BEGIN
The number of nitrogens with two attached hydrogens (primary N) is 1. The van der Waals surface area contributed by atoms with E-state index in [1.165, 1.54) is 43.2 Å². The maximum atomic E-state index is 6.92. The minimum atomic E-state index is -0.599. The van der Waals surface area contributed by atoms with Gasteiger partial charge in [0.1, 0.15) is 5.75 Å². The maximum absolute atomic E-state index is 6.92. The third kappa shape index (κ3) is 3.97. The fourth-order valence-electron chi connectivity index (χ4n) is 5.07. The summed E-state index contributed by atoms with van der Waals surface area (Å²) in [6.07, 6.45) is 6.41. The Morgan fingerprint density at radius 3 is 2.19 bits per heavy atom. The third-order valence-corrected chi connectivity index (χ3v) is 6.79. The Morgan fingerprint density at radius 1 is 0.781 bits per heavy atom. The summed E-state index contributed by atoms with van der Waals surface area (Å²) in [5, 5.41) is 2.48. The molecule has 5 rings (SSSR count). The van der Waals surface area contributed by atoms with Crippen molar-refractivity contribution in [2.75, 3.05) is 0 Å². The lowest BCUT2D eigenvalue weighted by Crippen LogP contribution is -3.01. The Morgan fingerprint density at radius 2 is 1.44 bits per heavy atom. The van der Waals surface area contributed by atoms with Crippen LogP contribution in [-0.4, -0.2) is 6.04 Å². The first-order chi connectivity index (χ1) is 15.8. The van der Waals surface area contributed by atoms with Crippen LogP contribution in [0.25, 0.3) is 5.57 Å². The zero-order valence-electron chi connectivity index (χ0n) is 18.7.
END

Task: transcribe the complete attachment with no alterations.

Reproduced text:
The number of nitrogens with two attached hydrogens (primary N) is 1. The van der Waals surface area contributed by atoms with E-state index in [1.165, 1.54) is 43.2 Å². The maximum atomic E-state index is 6.92. The minimum atomic E-state index is -0.599. The van der Waals surface area contributed by atoms with Gasteiger partial charge in [0.1, 0.15) is 5.75 Å². The maximum absolute atomic E-state index is 6.92. The third kappa shape index (κ3) is 3.97. The fourth-order valence-electron chi connectivity index (χ4n) is 5.07. The summed E-state index contributed by atoms with van der Waals surface area (Å²) in [6.07, 6.45) is 6.41. The Morgan fingerprint density at radius 3 is 2.19 bits per heavy atom. The third-order valence-corrected chi connectivity index (χ3v) is 6.79. The Morgan fingerprint density at radius 1 is 0.781 bits per heavy atom. The summed E-state index contributed by atoms with van der Waals surface area (Å²) in [5, 5.41) is 2.48. The molecule has 5 rings (SSSR count). The van der Waals surface area contributed by atoms with Crippen molar-refractivity contribution in [2.75, 3.05) is 0 Å². The lowest BCUT2D eigenvalue weighted by Crippen LogP contribution is -3.01. The Morgan fingerprint density at radius 2 is 1.44 bits per heavy atom. The van der Waals surface area contributed by atoms with Crippen LogP contribution in [-0.4, -0.2) is 6.04 Å². The first-order chi connectivity index (χ1) is 15.8. The van der Waals surface area contributed by atoms with Crippen LogP contribution in [0.25, 0.3) is 5.57 Å². The zero-order valence-electron chi connectivity index (χ0n) is 18.7.